The classical text you should read I think is E. Raymond: It is almost iconic as an essay, and it explains really well two possible development paradigms. It was quite a breakthrough at the time. And I've heard people saying that OSS is more on the Bazaar side while Free Software is more on the Cathedral side, but I don't think one can make such generalization.

    For the stakeholders with licenses, there are several possibilities. Regarding the GPL no, i think it is more an agreement between the end user and the community.
  • Adomako Boakye asked a question:
    Does anyone have experience in habitat quality modelling?
    I am designing a habitat quality index using amphibians to assess the health of forest biodiversity. I therefore need help with expertise and advice.
  • Frank Veroustraete added an answer:
    Is it better to use a solar cell with batteries or the normal electricity which is generated by gas for an Eco-house?
    We are building an Eco-house and we have solar cells but the problem is that the batteries are not eco-friendly. We plan to use the solar cells' energy during the day and the normal electricity at night. What do you think is better?
    Frank Veroustraete · University of Antwerp
    Hi Husam,

    That's exactly what I have done about three years ago. I installed on the rooftop of my house a total 3kWp PV panels. I have to add that addiotionally I produce hot water as well with a solar boiler panel. It saves me on the consumption of natural gas.
    With the 3 kWp grid connected PV installation, I can cover 60% of my total yearly electricity consumption, The investment in the PV panels,e.g. the panels, the DC to AC converter, and the installation costs, are earned back in 5 years. Since the lifetime of the PV panels is estimated to be 20 years, that, means that after 5 years I can reduce my electricity costs (grid-connected PV installation) with 60% for at leat the following 15 years.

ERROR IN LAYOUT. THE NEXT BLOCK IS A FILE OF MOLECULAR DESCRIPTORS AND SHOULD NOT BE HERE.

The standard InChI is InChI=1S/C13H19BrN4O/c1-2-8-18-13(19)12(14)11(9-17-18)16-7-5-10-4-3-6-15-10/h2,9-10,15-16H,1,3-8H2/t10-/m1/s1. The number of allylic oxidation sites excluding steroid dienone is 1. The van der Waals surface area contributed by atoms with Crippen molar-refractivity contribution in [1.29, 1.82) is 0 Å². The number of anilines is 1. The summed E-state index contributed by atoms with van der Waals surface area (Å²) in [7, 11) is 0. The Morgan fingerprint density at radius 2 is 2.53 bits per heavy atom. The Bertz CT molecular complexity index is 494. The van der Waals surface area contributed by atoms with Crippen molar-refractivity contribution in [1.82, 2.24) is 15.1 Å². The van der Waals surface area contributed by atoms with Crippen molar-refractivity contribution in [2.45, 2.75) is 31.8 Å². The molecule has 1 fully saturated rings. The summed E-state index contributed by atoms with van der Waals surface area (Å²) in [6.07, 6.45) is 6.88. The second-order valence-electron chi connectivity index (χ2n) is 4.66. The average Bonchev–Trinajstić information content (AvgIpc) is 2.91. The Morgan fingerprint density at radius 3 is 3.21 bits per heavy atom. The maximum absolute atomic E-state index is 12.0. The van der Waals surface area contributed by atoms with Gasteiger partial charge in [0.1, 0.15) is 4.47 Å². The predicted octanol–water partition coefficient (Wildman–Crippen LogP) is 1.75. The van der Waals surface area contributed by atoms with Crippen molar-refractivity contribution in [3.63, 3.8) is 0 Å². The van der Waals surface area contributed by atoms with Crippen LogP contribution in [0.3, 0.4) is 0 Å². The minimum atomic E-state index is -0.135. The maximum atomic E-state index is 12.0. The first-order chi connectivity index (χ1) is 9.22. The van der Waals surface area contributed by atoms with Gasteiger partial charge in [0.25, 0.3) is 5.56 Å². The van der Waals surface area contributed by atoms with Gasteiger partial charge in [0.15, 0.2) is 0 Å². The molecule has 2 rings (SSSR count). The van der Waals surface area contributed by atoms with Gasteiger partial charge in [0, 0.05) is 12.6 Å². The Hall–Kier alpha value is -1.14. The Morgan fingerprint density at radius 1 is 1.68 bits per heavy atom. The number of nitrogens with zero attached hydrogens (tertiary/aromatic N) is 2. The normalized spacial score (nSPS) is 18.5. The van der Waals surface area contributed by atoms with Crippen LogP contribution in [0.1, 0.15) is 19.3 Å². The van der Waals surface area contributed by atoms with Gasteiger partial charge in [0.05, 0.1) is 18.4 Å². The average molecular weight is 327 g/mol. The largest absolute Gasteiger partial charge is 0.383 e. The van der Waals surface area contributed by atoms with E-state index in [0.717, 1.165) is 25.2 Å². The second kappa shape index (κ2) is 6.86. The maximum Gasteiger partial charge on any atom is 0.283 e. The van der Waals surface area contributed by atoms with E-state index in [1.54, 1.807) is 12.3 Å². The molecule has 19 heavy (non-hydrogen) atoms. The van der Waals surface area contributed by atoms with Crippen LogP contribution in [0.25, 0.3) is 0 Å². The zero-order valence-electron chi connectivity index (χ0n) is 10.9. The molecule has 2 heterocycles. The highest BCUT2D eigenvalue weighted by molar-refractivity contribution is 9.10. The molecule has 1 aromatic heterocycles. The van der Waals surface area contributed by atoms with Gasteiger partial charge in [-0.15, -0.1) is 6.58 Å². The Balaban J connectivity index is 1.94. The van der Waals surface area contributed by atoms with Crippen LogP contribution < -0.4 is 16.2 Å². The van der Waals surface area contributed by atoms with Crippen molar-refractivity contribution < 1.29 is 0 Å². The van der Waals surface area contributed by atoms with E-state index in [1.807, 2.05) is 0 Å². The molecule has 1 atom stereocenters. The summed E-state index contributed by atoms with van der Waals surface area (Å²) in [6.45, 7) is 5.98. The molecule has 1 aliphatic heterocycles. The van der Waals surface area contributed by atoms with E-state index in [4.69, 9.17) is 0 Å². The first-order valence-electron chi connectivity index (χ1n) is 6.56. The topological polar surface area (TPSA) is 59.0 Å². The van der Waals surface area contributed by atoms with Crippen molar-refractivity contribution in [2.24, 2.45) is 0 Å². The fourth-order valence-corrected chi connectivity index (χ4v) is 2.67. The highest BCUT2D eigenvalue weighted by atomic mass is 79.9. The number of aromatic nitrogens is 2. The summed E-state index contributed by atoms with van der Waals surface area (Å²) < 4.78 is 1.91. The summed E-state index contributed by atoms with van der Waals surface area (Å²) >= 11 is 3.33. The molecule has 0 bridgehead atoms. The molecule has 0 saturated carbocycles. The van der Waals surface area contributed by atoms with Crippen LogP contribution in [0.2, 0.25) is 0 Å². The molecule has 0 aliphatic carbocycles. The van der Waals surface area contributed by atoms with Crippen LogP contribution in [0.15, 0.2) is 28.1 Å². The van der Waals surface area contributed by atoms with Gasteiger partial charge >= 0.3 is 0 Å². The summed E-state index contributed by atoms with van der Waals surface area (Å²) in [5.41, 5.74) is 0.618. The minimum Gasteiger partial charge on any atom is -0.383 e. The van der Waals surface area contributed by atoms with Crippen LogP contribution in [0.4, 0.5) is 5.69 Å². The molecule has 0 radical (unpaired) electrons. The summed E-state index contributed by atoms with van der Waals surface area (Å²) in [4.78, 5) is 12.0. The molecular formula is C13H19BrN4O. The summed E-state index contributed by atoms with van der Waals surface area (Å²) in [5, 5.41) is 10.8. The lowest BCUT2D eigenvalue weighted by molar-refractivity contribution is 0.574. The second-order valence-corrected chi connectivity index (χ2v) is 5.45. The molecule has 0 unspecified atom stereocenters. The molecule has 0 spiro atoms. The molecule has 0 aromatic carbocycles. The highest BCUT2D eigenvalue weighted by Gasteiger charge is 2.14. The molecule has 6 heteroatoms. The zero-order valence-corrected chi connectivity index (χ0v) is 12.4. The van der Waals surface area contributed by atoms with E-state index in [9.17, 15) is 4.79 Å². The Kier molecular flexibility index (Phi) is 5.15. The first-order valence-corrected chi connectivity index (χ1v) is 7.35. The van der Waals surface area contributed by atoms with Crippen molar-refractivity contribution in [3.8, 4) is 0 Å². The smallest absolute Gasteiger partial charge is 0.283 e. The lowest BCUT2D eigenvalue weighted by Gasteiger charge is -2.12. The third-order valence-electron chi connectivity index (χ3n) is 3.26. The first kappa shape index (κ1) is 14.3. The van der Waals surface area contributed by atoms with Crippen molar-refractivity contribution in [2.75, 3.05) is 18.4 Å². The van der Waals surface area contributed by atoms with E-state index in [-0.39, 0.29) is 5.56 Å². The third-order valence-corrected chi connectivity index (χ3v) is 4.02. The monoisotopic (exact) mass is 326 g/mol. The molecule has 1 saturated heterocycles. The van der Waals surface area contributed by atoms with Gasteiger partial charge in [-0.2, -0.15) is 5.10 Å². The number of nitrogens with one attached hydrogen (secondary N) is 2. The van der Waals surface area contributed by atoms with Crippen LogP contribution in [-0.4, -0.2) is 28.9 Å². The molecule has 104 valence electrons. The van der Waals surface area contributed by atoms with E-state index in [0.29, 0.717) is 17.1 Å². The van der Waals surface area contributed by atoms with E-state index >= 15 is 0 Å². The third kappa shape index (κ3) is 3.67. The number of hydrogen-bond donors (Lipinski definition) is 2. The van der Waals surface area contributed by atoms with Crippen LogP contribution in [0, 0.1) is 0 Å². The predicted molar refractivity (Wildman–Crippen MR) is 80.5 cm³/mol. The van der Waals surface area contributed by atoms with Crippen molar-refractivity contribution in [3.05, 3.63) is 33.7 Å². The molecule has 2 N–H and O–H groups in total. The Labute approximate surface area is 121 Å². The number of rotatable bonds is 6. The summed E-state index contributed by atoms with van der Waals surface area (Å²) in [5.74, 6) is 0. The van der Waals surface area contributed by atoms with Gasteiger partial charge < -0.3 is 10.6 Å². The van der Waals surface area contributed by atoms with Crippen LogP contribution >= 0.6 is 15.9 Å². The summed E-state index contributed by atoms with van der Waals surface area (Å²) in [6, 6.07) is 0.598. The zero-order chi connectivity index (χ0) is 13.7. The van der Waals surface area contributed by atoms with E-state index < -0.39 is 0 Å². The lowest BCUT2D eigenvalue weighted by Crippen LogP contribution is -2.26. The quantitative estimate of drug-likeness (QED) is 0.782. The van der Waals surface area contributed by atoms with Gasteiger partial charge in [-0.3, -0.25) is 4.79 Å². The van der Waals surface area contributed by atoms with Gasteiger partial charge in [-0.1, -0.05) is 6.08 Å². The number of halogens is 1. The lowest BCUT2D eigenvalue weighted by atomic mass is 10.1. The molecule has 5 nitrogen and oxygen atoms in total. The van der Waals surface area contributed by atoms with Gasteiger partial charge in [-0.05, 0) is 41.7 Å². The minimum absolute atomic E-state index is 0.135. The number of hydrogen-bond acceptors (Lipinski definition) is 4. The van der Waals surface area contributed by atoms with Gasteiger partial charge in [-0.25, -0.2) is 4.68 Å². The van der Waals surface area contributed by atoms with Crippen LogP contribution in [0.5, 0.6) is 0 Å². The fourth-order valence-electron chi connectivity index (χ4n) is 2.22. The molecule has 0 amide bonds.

Hot water is produced from March till end of October. During winter I have to heat the water with a natural gas boiler.
    Heating my house itself is mainly from end of September to end of April with peak consumption of natural gas in december and january. The heating is done with a high efficiency ondensation boiler on natural gas as well.
    Since I live in a city the grid-connected PV solution is quite profitable. This may be different when living on the countryside, with no grid in the neighbourhood.
    So depending on whether you live at the countryside without a grid connection available, or with a grid connection available in the city or countryside, I would state that when the grid is availbale, use it. But don't produce more electric power than you need, if you don't get paid for the surplus which you would provide to the grid.
    Where I live I am not paid for any surplus which I produce and put on the grid. Hence, I dimensioned my PV installation thus, that I produce less electric power than what is consumed on a yearly basis. I am also charged two electricity tariffs. An expensive one during daytime and a cheap one during nighttime. Hence I wash the dishes, clothes etc ..., at nigh tariff. During the day in summer my kWh counter turns back, when there is enough sun and that's when I make the profit which i consume again during winter when there is not enough solar energy. Hence I use the grid as an electricity reservoir, which allows me to consume electric power, when my PV production is too low. I provide to the grid what I need in winter from the grid, when my production is high in summer. This configuration equilibrates at a 60 % consumption reduction and hence reduction in cost (because I reduce costs mainly on the expensive tariff (the day tariff).
    Hope these tips help Husam,

  • Neele Larondelle added an answer:
    Can you suggest some good papers with regard to modelling interactions among ecosystem services?
    E.g., methods to analyse interactions among variables in complex interacting systems.
    Neele Larondelle · Humboldt-Universität zu Berlin
    Check the publication by Haase, Schwarz, Strohbach, Kroll and Seppelt 2012: Synergies, Trade-offs, and Losses of Ecosystem Services in Urban Regions: an Integrated Multiscale Framework Applied to the Leipzig-
    Halle Region, Germany. published in Ecology and Society
    I found this to be very helpful!

About Ecosystem Modeling

An ecosystem model is an abstract, usually mathematical, representation of an ecological system, which is studied to gain a deeper understanding of the real system. Ecosystem models are formed by combining known ecological relations with data gathered from field observations. These model systems are then studied in order to make predictions about the dynamics of the real system. Often, the study of inaccuracies in the model (when compared to empirical observations) will lead to the generation of hypotheses about possible ecological relations that are not yet known or well understood. They also enable the simulation of ecological processes over very long periods of time. Ecosystem models have applications in a wide variety of disciplines, such as natural resource management, ecotoxicology and environmental health,agriculture, and wildlife conservation. (Wikipedia)